Alex Constantine - May 14, 2007
Introductory Note: The Guardian asks, "Is America on the Road to Fascism?" This is a wilfull distortion - America has been fascist for decades, the denials of media and liberal spokesmen notwithstanding. I've been writing about American fascism for 20 years - and we were well along "the road" when I began my own personal anti-fascist campaign. "The People," a mass of self-indulgent ultra-conformists, are due for a chilling realization – they are GOOD GERMANS, if not willing accomplices, in a brutal FASCIST system with international ambitions. Who trained the death squads? Paid accomplices in the intelligence underworld.
WHO paid the CIA to train death squads? You did, if you live in the taxable kingdom.
Ms. Wolf would have us believe that domestic fascism began with the criminal excesses of the Bush administration – another distortion. The plot against the peace was organized internationally in the 1920s with an ideological impetus from Mussolini and funding from American industrialists. This has been the topic of many books over the years, but the press turns up its nose and clings to shoddy celebrity reporting instead. The sad truth is to be found in the remaindered bin and lies prevail.
Anyone who believes that we are "on the road" hasn't seen the stop lights, is joy-riding without a map.
And blood is not an alternative fuel.
From the Guardian's Comment Blog
May 12, 2007
Editor's note: Two weeks ago, Naomi Wolf, author of the forthcoming The End of America, published an essay in the Guardian entitled "Fascist America, in ten easy steps", in which she argued that, "beneath our very noses, George Bush and his administration are using time-tested tactics to close down an open society". She went on to list the ten tactics, which included invoking a "terrifying internal and external enemy", establishing a surveillance system and suspending the rule of law. "As Americans turn away quite leisurely, keeping tuned to internet shopping and American Idol," Wolf concluded, "the foundations of democracy are being fatally corroded."
The piece was one of the week's most widely read and hotly debated, so Comment is Free has invited Wolf back to do a dialogue with Boston College professor (and homophonous namesake) Alan Wolfe, author of the recent book, Does American Democracy Still Work?
Alan to Naomi:
Well, you certainly provoked a firestorm of responses with your essay outlining the ten steps any government would have to take to turn society fascist. Nearly all of that commentary, even from bloggers on your own side, wonder whether much is to be gained by using the "f" word. I want to take a different tack. Suppose that a country's citizens, fearful of an increasingly authoritarian leadership, wanted to preserve their society's democratic character. What steps would they take?
1. They would, as soon as the seriousness of the crisis dawned on them, vote the opposition into power, much as Americans did in 2006 when both houses of Congress were up for grabs.
2. Once restored to majority status, the party that had recently been in opposition would use its new-found powers to investigate matters that had long been neglected, ignoring efforts to claim immunity from testimony and refusing to be put off by the administration's stalling tactics.
3. On the most serious issue of the day, the war in Iraq, both houses of Congress would take the dramatic step of confronting the president's power to make war in any way he chose, in the process showing a willingness to stand up to the charge that they were betraying the troops and therefore acting in ways amounting to treason.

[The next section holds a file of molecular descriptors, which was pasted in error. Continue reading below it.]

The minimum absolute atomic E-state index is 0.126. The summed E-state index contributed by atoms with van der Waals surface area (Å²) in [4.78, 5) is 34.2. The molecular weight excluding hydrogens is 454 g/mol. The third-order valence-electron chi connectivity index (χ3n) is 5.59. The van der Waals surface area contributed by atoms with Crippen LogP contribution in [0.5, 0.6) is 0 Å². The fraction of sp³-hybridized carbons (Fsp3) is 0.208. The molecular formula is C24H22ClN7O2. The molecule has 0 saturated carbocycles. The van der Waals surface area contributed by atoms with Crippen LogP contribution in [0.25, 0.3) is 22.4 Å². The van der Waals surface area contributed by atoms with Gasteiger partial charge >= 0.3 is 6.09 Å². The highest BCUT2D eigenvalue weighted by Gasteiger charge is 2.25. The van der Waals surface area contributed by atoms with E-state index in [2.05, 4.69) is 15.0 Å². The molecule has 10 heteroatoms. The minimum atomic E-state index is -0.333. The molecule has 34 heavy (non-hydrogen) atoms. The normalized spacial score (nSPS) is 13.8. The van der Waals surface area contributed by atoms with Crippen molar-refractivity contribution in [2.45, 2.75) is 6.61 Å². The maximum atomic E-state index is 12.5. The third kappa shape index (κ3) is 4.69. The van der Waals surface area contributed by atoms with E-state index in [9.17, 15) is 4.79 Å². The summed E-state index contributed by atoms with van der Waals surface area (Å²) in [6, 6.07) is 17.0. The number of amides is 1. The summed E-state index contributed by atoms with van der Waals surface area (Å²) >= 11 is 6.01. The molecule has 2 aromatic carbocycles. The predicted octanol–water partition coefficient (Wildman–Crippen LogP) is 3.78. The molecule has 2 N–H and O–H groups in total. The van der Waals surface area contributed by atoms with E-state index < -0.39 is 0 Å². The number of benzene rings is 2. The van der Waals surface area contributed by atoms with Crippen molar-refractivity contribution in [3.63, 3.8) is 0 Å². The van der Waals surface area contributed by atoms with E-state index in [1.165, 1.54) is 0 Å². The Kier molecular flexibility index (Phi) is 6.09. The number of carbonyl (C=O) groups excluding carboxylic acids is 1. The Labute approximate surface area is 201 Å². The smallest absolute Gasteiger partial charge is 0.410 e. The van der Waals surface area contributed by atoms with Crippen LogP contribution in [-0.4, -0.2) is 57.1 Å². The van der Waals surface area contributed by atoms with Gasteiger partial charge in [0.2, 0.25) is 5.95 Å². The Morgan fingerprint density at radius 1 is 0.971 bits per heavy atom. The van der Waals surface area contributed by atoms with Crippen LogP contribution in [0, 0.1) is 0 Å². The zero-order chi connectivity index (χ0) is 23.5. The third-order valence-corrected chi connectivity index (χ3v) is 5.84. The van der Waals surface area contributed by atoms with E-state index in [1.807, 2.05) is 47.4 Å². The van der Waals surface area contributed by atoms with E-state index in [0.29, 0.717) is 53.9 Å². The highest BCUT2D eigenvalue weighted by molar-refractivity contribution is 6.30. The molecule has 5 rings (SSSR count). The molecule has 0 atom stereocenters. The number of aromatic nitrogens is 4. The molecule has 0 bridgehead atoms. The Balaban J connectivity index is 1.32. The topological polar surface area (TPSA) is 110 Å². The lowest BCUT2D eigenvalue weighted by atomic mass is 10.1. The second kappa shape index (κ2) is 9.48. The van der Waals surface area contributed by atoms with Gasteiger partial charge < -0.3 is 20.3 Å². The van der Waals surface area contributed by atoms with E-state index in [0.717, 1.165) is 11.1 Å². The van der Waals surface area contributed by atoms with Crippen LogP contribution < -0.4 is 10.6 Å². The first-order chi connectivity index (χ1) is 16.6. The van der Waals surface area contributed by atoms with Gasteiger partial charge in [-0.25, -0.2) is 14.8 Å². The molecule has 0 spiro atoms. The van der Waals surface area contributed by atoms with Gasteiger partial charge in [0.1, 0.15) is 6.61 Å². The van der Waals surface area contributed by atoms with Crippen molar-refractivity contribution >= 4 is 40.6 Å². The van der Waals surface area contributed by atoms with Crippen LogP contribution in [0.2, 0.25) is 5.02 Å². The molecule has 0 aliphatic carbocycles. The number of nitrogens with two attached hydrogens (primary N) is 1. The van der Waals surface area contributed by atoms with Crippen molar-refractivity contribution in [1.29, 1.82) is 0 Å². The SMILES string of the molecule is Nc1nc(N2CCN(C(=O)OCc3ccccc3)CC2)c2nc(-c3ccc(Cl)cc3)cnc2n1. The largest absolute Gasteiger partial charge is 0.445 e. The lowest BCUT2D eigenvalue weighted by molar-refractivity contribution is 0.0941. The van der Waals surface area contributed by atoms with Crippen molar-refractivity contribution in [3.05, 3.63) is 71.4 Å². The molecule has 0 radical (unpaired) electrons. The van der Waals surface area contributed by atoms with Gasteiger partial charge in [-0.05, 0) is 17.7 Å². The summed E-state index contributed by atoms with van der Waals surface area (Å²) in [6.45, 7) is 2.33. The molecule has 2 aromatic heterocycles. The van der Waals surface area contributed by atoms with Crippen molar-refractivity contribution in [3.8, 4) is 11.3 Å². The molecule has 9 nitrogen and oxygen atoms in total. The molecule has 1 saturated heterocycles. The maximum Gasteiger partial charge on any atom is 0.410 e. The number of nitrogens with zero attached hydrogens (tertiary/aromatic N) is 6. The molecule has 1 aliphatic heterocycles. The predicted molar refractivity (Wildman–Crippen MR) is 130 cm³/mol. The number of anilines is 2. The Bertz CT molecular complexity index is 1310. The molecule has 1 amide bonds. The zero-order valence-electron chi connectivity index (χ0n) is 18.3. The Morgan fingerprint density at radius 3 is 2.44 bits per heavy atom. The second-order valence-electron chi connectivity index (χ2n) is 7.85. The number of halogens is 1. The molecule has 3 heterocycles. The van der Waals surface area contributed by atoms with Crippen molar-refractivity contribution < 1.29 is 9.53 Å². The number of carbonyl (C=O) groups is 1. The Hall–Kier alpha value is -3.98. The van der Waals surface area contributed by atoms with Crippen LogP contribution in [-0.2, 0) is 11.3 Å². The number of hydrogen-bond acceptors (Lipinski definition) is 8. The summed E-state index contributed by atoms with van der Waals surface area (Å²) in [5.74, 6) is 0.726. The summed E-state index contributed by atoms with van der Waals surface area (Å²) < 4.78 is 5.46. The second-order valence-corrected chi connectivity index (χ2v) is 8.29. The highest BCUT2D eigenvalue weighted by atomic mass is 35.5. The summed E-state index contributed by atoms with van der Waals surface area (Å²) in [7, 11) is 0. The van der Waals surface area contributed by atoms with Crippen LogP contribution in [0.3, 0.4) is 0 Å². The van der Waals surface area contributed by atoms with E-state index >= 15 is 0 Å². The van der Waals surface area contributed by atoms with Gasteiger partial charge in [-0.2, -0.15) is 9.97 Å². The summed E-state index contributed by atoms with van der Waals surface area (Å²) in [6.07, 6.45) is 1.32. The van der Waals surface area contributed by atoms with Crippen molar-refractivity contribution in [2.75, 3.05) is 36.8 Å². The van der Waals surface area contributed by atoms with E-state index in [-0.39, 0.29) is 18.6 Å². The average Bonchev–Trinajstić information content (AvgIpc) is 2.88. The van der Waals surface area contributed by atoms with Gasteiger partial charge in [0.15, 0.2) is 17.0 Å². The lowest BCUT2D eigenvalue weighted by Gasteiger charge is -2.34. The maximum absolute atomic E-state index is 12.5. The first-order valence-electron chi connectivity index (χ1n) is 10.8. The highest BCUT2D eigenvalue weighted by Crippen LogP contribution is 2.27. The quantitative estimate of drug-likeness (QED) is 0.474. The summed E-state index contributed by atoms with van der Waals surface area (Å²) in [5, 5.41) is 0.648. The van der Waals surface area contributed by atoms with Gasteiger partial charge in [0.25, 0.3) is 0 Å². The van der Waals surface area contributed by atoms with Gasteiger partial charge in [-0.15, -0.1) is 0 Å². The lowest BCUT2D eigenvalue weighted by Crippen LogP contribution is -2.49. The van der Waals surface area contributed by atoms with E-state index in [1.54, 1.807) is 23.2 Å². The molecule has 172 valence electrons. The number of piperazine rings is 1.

4. The courts would refuse to roll over and play dead but would issue rulings limiting the ability of the executive branch to rely on military tribunals to try suspected terrorists.
5. The press, starting to sense which way the wind was blowing, would begin to perform the task they had so conspicuously avoided in the recent past: publicising some of the government's secret actions and calling its officials to account.
6. Some prominent intellectuals who had been supporters of the Bush administration would, without abandoning the label of conservatism, join liberals in denouncing the president and vice-president for their incompetence, shallowness of purpose, and blatantly unconstitutional reliance on such dubious ideas as that of a unitary executive.
7. Liberals who had supported the war in Iraq, and in so doing had provided considerable intellectual cover to the Bush administration, would publicly admit their error and become critics of the war.
8. Public opinion would turn so much against the administration that the president would be unable to rally two-thirds of the country to his support and the vice president would achieve a popularity ranking in the single digits.
9. Unpopular because the war he launched had become so unpopular, the president would be forced to shelve his plans to abolish social security.
10. Badly tarnished because its support for the administration had produced one fiasco after another, the evangelical Christian right, which had furnished the political energy for the conservative turn in American politics, would fracture and find itself without any supportable Republican candidate for the 2008 presidential election.
I don't mean to sound too much like Candide here; all is not for the best in the best of all possible worlds, and for the past six years, the
United States has indeed had an administration with little respect for the rules of open democratic debate and bipartisan cooperation that have characterized our country at its best moments. But I don't think you should sound so much like Cassandra, either. Resistance to what is going on is taking place in circles far wider than the Center for Constitutional Rights and the American Civil Liberties Union. Americans seem to like their democracy, and so long as they do, they will keep it.